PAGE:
If we are right on Growth and Inflation, the only big thing left to solve for is Monetary Policy. Premier Wen’s comments also have a huge implication for Chinese interest rates – Deflating The Inflation (Hedgeye Q2 Macro Theme) means he can STOP raising rates!


On Chinese Monetary Policy, here are the facts:

  1. China has raised interest rates 4x during La Bernank’s policy to inflate cycle
  2. China has not raised interest rates in 11 weeks
  3. China’s swap spreads are already discounting an arrest of interest rate hikes

So what does The Cowboy In Me do with that?

  1. I BUY Chinese stocks (CAF)
  2. I SELL Chinese currency (CYB)

If my Macro Team continues to be right that:

  1. The US Dollar is done going down (for now)
  2. The CRB Commodities Index and Oil are going to keep going down (for now)

Then Premier Wen and I are probably going to be right. Deflating the Inflation in the CRB Commodities Index and WTI Crude Oil has been -10.8% and -19.5%, respectively since May.


Deflating The Inflation will be good for US Consumers inasmuch as it will be for Chinese consumers. Between now and then, Chinese stocks have much more upward potential to this trade than US stocks do. The SP500 is still lathered with The Inflation Trade (Financials, Energy, Basic Materials), and The Correlation Risk to US Dollar UP is much more severe to the SP500 than it is to the Shanghai Composite.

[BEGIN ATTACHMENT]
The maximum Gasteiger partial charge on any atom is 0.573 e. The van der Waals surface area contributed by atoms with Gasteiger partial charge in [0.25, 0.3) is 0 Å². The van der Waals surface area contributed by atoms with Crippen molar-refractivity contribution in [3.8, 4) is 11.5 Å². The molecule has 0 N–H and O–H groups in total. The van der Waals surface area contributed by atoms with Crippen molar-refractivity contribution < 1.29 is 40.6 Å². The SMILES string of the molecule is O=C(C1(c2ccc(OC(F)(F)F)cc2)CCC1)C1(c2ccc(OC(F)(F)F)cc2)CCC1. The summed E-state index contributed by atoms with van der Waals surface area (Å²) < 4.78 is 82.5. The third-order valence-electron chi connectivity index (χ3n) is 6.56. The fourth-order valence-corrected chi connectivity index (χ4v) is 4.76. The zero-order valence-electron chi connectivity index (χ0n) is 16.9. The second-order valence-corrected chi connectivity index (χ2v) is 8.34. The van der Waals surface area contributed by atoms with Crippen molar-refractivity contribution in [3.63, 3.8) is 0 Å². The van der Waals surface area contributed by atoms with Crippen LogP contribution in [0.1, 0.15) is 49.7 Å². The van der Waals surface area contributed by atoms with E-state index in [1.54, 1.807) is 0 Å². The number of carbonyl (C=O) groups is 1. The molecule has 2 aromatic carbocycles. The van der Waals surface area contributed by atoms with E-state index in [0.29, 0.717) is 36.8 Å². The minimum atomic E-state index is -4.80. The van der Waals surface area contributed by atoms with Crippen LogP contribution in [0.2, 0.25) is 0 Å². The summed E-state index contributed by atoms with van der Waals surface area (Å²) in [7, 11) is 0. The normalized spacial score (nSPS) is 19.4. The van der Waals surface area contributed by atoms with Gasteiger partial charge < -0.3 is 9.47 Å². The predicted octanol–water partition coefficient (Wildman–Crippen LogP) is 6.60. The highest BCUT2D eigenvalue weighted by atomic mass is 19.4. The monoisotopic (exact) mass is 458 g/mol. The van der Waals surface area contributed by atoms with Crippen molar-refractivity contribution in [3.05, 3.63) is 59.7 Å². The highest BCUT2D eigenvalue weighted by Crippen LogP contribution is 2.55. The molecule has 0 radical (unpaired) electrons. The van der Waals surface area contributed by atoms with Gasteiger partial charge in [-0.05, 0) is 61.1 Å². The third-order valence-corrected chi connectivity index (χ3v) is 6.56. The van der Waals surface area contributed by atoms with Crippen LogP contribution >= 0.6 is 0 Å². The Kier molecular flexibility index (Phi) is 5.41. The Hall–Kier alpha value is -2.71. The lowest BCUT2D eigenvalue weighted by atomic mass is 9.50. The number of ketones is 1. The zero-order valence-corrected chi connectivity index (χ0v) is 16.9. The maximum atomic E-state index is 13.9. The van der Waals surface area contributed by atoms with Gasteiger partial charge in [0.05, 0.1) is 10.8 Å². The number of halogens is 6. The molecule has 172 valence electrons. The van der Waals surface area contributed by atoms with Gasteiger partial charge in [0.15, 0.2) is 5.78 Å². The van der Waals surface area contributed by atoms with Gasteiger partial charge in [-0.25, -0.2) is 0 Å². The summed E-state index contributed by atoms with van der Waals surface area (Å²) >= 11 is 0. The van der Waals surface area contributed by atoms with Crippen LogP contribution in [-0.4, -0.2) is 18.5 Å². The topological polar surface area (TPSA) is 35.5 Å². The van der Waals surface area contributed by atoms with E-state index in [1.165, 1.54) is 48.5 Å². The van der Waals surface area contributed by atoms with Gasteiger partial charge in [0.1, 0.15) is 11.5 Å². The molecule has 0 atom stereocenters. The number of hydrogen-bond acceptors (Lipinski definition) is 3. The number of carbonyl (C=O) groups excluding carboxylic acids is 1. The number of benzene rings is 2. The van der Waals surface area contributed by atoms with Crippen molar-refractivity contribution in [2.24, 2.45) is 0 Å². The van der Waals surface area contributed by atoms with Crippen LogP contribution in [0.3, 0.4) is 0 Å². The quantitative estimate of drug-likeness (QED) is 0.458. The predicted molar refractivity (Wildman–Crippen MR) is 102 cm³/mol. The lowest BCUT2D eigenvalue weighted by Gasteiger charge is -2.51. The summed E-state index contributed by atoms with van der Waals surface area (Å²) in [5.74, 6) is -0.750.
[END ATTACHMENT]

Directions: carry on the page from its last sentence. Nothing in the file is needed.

Does my craw constantly consider the time and price relationship between being long China (CAF) and short US Equities (SPY)? Of course. Managing risk in the most globally interconnected marketplace that investors have ever faced is the game that we are in.


But I won’t wake-up every morning worried about the guys who are playing this game with hope and fear as their governor. I have enough on my plate in not letting my pride get in the way of my own process.


“The face that’s in the mirror when I don’t like what I see

I guess that’s just the cowboy in me”


My immediate-term support and resistance ranges for Gold, Oil, and the SP500 are now $1511-1532, $90.44-95.11, and 1, respectively.


Enjoy your weekend and best of luck out there today,



Keith R. McCullough
Chief Executive Officer


Chinese Cowboy - Chart of the Day


Chinese Cowboy - Virtual Portfolio